Clausewitz can help us to think about the historical evolution and present character of terrorism. A handful of scholars, notably M.L.R. Smith and Peter Neumann, have applied Clausewitzian ideas to terrorist campaigns. They show how his foundational idea of the “trinity”—composed of popular passion, military strategy, and political objectives—describes a terrorist cell just as readily as a conventional army or guerrilla outfit. As they describe it, terrorism is one option among many in the complex strategic environment of a decidedly weaker force struggling to “maximize its advantage vis-a-vis an opponent.” Here, Eric Fleury argues that terrorism is not merely one example of modern warfare among many that exhibits the continuing relevance of Clausewitz, but rather occupies a more fundamental role within his theory.

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Essays & Reviews

The Fleet was Ready

When Winston Churchill became First Lord of the Admiralty in 1911, he oversaw major revisions to the Admiralty’s basic strategic concept for European war, and in the suite of war plans associated with this concept. A shift in the probable enemy of a future war—to Germany from France, for instance—necessitated these changes and, hence, necessitated a change in the strategic naval front, from the South to the East Coast, and from the Channel to the North Sea.  

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Forum

JQA, Chronicles of an American Diplomat: Dispatch 9

While waiting for the decision by the States General on his status, John Quincy received a letter from the Amsterdam Bankers. It was bad news: The Bankers had done nothing on the loan of 800,000 dollars, lacking the notice of commission that David Humphreys, the American minister in Lisbon, was supposed to send them. They added that under the present circumstances the loan would be altogether impracticable, and they could not foresee a time when it might again be feasible. John Quincy sent this information to the US Secretary of State, assuming that he and Treasury Secretary Alexander Hamilton had already been made aware of this.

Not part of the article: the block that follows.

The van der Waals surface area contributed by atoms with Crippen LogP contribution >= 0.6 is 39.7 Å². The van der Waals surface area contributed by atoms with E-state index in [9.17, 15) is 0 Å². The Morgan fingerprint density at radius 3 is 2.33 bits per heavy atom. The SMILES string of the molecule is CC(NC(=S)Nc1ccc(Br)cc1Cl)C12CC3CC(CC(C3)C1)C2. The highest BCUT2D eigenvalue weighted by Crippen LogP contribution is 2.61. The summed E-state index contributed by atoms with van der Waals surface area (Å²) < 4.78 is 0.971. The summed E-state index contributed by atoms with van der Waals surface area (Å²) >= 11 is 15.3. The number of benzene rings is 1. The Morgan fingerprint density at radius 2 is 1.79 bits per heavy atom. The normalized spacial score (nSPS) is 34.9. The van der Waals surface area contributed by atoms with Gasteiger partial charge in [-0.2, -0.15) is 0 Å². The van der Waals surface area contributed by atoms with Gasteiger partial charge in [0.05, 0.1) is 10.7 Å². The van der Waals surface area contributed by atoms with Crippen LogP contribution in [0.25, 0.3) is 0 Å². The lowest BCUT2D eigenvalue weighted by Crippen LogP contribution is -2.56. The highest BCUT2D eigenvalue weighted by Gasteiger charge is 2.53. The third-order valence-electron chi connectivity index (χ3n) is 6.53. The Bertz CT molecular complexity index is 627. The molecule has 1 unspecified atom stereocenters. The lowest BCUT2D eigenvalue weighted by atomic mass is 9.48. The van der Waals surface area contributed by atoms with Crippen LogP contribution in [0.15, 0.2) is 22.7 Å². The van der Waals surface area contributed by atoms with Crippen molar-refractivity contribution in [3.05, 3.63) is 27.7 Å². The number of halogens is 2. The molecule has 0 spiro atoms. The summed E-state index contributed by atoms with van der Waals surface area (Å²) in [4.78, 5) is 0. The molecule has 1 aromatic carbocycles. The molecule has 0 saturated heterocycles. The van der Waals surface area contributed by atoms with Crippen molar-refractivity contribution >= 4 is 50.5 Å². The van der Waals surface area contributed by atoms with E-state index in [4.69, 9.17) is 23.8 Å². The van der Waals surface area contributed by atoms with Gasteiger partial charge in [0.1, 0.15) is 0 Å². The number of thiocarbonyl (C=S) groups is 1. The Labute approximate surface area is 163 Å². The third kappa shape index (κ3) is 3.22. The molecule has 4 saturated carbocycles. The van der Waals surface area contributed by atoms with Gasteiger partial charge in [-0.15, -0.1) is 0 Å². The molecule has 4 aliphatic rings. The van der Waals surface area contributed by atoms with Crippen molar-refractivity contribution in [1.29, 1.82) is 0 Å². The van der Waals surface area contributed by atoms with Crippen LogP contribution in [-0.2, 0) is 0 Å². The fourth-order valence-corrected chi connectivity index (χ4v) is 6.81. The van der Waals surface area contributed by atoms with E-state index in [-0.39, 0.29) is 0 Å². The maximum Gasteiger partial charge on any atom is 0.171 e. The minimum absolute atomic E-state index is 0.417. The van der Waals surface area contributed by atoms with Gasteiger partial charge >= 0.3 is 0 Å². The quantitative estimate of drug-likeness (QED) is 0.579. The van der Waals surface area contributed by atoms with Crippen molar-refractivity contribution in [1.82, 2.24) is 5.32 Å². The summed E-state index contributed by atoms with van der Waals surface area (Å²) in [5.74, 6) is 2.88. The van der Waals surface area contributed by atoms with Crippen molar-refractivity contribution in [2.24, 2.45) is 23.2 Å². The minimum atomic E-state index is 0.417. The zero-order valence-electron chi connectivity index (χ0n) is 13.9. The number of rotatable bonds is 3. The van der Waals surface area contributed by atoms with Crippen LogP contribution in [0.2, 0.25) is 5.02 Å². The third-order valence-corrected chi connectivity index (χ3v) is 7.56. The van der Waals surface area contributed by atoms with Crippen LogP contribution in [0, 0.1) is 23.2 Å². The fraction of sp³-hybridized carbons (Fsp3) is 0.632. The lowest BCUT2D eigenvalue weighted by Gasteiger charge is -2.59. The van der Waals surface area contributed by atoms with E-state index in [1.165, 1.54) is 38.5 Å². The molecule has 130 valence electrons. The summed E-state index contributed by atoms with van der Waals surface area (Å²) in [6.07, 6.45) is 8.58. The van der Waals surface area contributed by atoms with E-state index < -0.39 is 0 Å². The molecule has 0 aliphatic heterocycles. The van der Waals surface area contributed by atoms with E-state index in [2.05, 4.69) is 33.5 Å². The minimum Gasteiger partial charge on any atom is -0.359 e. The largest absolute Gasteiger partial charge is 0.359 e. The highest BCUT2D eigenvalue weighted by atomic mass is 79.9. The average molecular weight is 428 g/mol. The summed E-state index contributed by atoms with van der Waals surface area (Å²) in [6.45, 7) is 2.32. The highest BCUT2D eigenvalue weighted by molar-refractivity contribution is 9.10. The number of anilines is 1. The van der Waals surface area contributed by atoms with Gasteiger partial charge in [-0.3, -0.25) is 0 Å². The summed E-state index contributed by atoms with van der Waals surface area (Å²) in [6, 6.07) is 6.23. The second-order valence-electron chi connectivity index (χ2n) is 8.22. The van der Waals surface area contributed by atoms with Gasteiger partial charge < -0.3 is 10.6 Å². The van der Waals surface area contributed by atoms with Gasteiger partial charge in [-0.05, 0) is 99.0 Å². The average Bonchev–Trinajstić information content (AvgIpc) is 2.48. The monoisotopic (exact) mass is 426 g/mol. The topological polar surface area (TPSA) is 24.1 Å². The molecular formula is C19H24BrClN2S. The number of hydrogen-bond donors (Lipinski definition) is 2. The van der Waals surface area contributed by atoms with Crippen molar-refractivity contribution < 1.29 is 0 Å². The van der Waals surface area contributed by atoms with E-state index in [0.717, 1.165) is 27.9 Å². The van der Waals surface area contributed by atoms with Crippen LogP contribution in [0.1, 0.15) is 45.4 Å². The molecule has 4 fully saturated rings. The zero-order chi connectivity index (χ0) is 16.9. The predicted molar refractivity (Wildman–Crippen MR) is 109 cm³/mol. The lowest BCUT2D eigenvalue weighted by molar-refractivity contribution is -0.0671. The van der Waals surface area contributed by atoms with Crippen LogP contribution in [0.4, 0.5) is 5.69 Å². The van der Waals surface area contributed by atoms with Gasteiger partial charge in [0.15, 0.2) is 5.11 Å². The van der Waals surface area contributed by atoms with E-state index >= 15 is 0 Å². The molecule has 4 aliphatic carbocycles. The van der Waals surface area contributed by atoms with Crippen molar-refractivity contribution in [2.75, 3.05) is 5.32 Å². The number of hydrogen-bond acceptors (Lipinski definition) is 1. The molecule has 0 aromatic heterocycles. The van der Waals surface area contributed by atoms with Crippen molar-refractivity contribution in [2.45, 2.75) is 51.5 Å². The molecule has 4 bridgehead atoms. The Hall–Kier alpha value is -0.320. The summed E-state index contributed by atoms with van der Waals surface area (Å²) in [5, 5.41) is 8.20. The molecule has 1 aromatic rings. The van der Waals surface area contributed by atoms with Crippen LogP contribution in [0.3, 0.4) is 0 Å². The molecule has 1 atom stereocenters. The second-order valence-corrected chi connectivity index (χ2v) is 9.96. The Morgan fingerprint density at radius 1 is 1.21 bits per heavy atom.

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Essays & Reviews

Churchill and the World Crisis

Churchill believes that, in trying retrospectively to untangle the complex knot of causation, it is critical to appreciate one primary, dynamic element – the deeply engrained Franco-German antagonism, a polarity that forced other nations, out of fear, opportunism, or both, to choose sides.  Britain was the last and most reluctant great European power to do so, and even at the last moment it was not clear, to outsiders at least, whether her choice would hold. 

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Forum

JQA, Chronicles of an American Diplomat: Dispatch 8

The process of receiving diplomatic recognition in Europe, even in the best of circumstances, was often complex and convoluted. Each country had its own traditions and procedures. It was easy for an envoy, especially a novice, to commit some indiscretion that would offend or at least delay the proceedings. John Quincy was determined to tread carefully.

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Essays & Reviews

The Sage of Singapore

Lee Kuan Yew is often referred to as “the Sage of Singapore.” The Cambridge University-educated Lee was the founding father of that modern independent city-state.  He served as its prime minister from 1959 to 1990, overseeing its rise as the first of the Southeast Asian “tigers.”  He was also one of the region’s most influential international statesmen, renowned for his geopolitical acumen as well as his far-sighted economic vision. When Harry Lee spoke, people listened.